The positive contribution of CS to STS contradicted the proposed model and diverges from theory which suggests that CS mitigates STS (Stamm 2010; Hinderer et al. 2014). At the same time, and consistent with Hannah and Woolgar (2018), both STS and burnout scores were negatively associated with CS as far as bivariate correlations go. The positive contribution of CS to STS is not without precedent. Lee et al. (2015) found that higher CS predicted compassion fatigue in genetic counsellors. Their study notes that high CS and compassion fatigue can co-exist within individuals according to the ProQOL model (Stamm 2010) and suggests that individuals might use self-care strategies which build CS but do not reduce fatigue. In the complex foster carer role, it can be speculated that higher CS indicates greater role engagement which may result in greater exposure to trauma material and thus STS risk. This is supported in the present analysis by empathy’s strongest contribution being to CS. Empathetic engagement is a core element of Figley’s (1995) original theory of STS and the present data may indicate that it has both positive and negative impacts on professional quality of life. Foster carers may find that satisfaction from helping others through their work (primary appraisal) mitigates the development of burnout and STS, while empathetic engagement (as a coping strategy with side effects) simultaneously makes them more vulnerable.

Finally, the second largest predictor of STS variance was incidence of primary trauma. While primary trauma was high for the sample, the cross-sectional approach cannot confirm causal relationships between secondary and primary trauma indicators. Primary trauma was positively correlated with years of fostering, suggesting it to be a product of cumulative exposure. Experience has been associated with CF and STS in nurses (Yu et al. 2016), indicating some conflation between STS and primary trauma measurement. The ProQOL STS subscale claims to exclusively measure helping professionals’ PTSD-like symptoms resulting from exposure to client trauma (Stamm 2010), but in the present study it is difficult to differentiate between the PTSD-like symptoms of STS (Figley 1995) and PTSD symptoms from primary trauma. Research with helping professionals rarely measures exposure to primary trauma (Zerach and Shalev 2015) and so it has been little accounted for in the secondary trauma literature. If role-related primary trauma can be confirmed as a predictor of STS in future work, it would highlight a need to delineate measures of STS and PTSD for greater clarity in the construct.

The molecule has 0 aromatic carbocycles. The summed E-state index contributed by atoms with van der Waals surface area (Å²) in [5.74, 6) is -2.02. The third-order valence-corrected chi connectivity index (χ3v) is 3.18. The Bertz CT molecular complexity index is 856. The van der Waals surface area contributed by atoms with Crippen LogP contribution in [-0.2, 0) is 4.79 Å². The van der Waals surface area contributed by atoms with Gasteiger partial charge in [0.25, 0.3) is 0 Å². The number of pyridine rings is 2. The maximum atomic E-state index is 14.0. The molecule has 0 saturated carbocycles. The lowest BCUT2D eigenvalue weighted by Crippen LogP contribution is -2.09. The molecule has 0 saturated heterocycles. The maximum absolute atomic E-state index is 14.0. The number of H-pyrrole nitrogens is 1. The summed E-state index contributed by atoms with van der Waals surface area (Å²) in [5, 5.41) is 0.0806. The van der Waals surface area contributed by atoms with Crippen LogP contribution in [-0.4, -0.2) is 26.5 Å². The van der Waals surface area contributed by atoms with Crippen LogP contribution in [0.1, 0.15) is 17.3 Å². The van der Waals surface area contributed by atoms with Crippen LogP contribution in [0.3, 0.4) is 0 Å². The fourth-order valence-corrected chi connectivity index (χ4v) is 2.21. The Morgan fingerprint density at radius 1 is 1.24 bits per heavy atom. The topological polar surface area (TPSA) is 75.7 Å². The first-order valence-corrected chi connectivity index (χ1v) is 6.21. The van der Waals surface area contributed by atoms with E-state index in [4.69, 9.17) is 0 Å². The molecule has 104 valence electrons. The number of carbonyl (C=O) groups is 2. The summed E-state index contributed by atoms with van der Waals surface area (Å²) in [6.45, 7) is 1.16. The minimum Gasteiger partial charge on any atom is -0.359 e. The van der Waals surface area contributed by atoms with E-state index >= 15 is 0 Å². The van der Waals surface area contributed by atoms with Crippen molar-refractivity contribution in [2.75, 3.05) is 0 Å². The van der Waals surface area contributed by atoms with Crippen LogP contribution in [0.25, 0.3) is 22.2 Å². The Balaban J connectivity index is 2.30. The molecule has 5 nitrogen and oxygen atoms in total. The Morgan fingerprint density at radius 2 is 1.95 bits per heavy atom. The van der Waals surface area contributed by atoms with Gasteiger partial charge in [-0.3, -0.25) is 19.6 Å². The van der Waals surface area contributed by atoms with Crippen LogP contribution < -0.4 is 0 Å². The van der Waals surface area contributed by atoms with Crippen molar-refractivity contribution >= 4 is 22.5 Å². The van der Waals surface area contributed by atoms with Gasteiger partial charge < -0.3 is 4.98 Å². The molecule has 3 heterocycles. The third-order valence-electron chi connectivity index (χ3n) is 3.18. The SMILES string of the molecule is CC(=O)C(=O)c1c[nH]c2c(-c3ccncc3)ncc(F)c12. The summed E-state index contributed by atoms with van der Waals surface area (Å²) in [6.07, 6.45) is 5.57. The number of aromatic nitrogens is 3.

Path analysis did not support the hypothesis that empathy, resilience and self-care contribute directly to STS in foster carers, but all three did contribute to CS (positively) and burnout (negatively). This lends credence to the theory of these predictors as coping resources contributing to the appraisal of stressors. Only self-care, however, showed a significant indirect effect on STS, which confirms the relevance of this factor in interventions with foster carers. Canfield’s (2005) theory that self-care should prevent the development of a chronic STS disorder is therefore applicable to foster carers as is Lazarus and Folkman’s (1984) link between coping strategies and health outcomes. Self-care also negatively predicted burnout, which suggests that it provides a counter-balance to burnout-engendered resource depletion (Kotaro et al. 2015). Self-care was further positively associated with CS, empathy and resilience, suggesting additional interactions between these variables. Further investigation of the contribution of different elements of self-care, perhaps in relation to different types of resource depletion, would help to expand the picture here. Eastwood and Ecklund (2008) found that the most relevant aspects of self-care for residential childcare workers were hobbies, reading and trips. While the present sample’s qualitative responses did mention all three aspects in relation to wellbeing maintenance, more frequently cited were time with others (particularly family), exercise, support and personal attitude. Time with others and support are consistent with findings that social support ameliorates indirect trauma (Michalopoulos and Aparicio 2012). The qualitative responses illustrate that what is understood to constitute self-care is likely to be highly personal, so caution should be exercised before applying generic self-care recommendations in training interventions.